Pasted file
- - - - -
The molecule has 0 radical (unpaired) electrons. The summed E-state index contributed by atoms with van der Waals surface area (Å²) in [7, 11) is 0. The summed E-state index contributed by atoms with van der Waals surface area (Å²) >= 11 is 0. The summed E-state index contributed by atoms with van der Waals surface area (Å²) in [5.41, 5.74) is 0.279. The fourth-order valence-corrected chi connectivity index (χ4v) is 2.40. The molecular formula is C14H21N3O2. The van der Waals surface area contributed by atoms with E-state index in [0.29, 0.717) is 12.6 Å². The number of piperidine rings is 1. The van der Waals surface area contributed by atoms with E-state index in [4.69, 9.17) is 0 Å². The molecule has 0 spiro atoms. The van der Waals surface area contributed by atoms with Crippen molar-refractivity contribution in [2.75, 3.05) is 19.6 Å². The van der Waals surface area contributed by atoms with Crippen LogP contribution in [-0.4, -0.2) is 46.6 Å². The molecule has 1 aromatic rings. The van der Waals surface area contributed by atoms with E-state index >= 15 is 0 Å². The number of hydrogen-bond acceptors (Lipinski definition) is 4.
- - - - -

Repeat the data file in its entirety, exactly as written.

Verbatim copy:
The molecule has 0 radical (unpaired) electrons. The summed E-state index contributed by atoms with van der Waals surface area (Å²) in [7, 11) is 0. The summed E-state index contributed by atoms with van der Waals surface area (Å²) >= 11 is 0. The summed E-state index contributed by atoms with van der Waals surface area (Å²) in [5.41, 5.74) is 0.279. The fourth-order valence-corrected chi connectivity index (χ4v) is 2.40. The molecular formula is C14H21N3O2. The van der Waals surface area contributed by atoms with E-state index in [0.29, 0.717) is 12.6 Å². The number of piperidine rings is 1. The van der Waals surface area contributed by atoms with E-state index in [4.69, 9.17) is 0 Å². The molecule has 0 spiro atoms. The van der Waals surface area contributed by atoms with Crippen molar-refractivity contribution in [2.75, 3.05) is 19.6 Å². The van der Waals surface area contributed by atoms with Crippen LogP contribution in [-0.4, -0.2) is 46.6 Å². The molecule has 1 aromatic rings. The van der Waals surface area contributed by atoms with E-state index >= 15 is 0 Å². The number of hydrogen-bond acceptors (Lipinski definition) is 4.